This book has inspired me that I can bake for my family members again. There are several diabetics and my young niece has been diagnosed with Celiac’s. I used to love baking but haven’t done much for the last few years. All the recipes in this book are suitable for gluten-sensitive, diabetic and low-carb or low-sugar dieters. The recipes are from legendary bread maker and James Beard Award-winning author Peter Reinhart. The main difference is the type of flour and type of sweeteners used. Carefully crafted for anyone who is gluten sensitive, diabetic, or needs to reduce carbs to prevent illness or lose weight, these forgiving recipes taste just as good as the original wheat versions—and are easier to bake than traditional breads. By using readily available or home-ground nut and seed flours and alternative and natural sweeteners as the foundation for their groundbreaking style of baking, Reinhart and Wallace avoid the carb-heavy starch products commonly found in gluten-free baking. Additionally, each recipe can easily be made vegan by following the dairy and egg substitution guidelines.
This cookbook teaches people how to transform their diet permanently to one healthy for diabetics. Each month new recipes are added that teach new good habits. Weekly menu lists are included as well as full nutritional information for each meal. This is the second edition of this book from the American Diabetic Association and includes new tips with what medical science has learned about blood sugar in the last couple of years. Most recipes have common ingredients and are easy to prepare. With hundreds of recipes and an innovative design, it’s easy to see why this is one of the American Diabetes Association’s all-time best-selling cookbooks. In addition to new recipes and menus, this updated edition includes dozens of recipes and recipe alterations designed to created gluten-free meals. Like many with diabetes, author and dietitian Lara Hamilton was recently diagnosed with celiac disease and subsequently went on a gluten-free diet. Using her firsthand experience, she gives readers expert tips on how to plan meals, alter recipes, and follow a gluten-free diet.
This book has lots of healthy recipes with normal ingredients and common cooking techniques and supplies. However, I was hoping to find a book that would give me information on carbohydrates and sugar as well. My husband was recently diagnosed with diabetes and my niece was diagnosed last fall with Celiac’s disease. I was hoping for an “all-in-one book. So, this book is not exactly what I was hoping for but did have some yummy sounding recipes that I may use for the nieces and nephews visits. If you are looking for general healthier eating this book could be for you. If you need specific nutritional information for the recipes you will need to look elsewhere.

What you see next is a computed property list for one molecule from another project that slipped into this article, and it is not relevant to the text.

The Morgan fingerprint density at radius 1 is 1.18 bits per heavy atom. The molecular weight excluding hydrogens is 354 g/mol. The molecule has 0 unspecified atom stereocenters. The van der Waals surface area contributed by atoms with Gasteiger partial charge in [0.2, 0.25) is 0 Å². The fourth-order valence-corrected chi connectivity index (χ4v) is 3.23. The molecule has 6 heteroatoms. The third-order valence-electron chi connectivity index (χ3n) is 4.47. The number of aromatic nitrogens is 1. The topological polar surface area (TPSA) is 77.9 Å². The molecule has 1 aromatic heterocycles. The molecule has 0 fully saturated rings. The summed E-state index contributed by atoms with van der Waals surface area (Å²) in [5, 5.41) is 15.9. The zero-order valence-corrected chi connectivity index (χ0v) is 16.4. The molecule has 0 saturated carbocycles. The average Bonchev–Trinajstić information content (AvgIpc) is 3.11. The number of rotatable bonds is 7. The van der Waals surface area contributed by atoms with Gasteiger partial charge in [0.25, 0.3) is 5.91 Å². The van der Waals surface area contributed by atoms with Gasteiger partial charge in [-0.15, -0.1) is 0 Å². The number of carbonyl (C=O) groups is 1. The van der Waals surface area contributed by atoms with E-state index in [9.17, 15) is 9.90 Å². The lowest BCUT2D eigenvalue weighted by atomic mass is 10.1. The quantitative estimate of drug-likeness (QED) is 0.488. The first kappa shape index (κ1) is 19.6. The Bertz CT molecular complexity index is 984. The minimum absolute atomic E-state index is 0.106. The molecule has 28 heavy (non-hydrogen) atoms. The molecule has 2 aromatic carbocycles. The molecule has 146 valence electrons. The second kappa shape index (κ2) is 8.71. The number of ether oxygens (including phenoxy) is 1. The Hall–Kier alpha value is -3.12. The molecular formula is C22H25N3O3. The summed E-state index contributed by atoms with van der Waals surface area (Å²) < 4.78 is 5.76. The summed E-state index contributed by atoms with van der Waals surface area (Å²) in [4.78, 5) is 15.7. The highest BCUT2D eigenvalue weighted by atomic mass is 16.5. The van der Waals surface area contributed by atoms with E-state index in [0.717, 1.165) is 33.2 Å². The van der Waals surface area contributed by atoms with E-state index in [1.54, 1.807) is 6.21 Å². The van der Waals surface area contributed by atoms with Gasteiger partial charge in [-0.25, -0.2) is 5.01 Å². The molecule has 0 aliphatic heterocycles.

NEW YORK TIMES BESTSELLER
Zero Belly Diet is the revolutionary new plan to turn off your fat genes and help keep you lean for life! Nutrition expert David Zinczenko—the New York Times bestselling author of the Abs Diet series, Eat This, Not That! series, and Eat It to Beat It!—has spent his entire career learning about belly fat—where it comes from and what it does to us. And what he knows is this: There is no greater threat to you and your family—to your health, your happiness, even your financial future.
“Get Up” is a book that explores the detrimental health consequences of our chair-addicted society. Humans are not meant to sit all day, and doing so results in a wide array of issues from back pain to obesity. “Get Up” is a fascinating read, and it has inspired me to move more through my day and maybe even get a treadmill desk. The only problem with this book is that it didn’t give much practical day to day advice for people to be more active and less chair-addicted.
Fabulous book! The first half recounts the changes in human physiology, from the time we first diverged from apes (chimpanzees specifically) to modern times. Dr Lieberman discusses the physical adaptations and what they mean for the way our bodies function. Then he takes this history of the human body and shows us evolutionary mismatches between our physiology and our modern lifestyle, first starting with the foods we eat, and then discussing our bodies needs to be physically active, that we were born to run/walk long distances, and that our bodies suffer if we fail to be active. For example he notes that people that run barefoot, rarely suffer foot injuries, in contrast to runners that wear shoes (barefooters also hit with the ball of the foot first, unlike shod runners who strike with their heel). Type II Diabetes, Heart disease, and cancer are discussed in detail. I found it especially interesting how our bodies process different types of foods, how damaging starches and carbs are, compared to protein, fat, fiber, and how the composition of what you eat, affects whether it is sent for fat storage, whether it triggers insulin shock or absorbed slowly and more healthily.
This book gives you advice on how to avoid all those “hidden” calories in what we drink from lemonade to chocolate shakes. I can’t really sum it up better than these statements from the book’s publisher:
“Did you know:
*One bottle of Sunkist orange drink has more sugar than four packs of Reese’s Peanut Butter Cups
*A large Grape Expectations II Smoothie from Smoothie King has more sugar than 13 Twinkies!
*If you turn your large latte into a large cappuccino, you could lose more than 9 pounds this year!
*A White Chocolate Mocha from Starbucks has more than 20 times as many calories as their regular coffee!”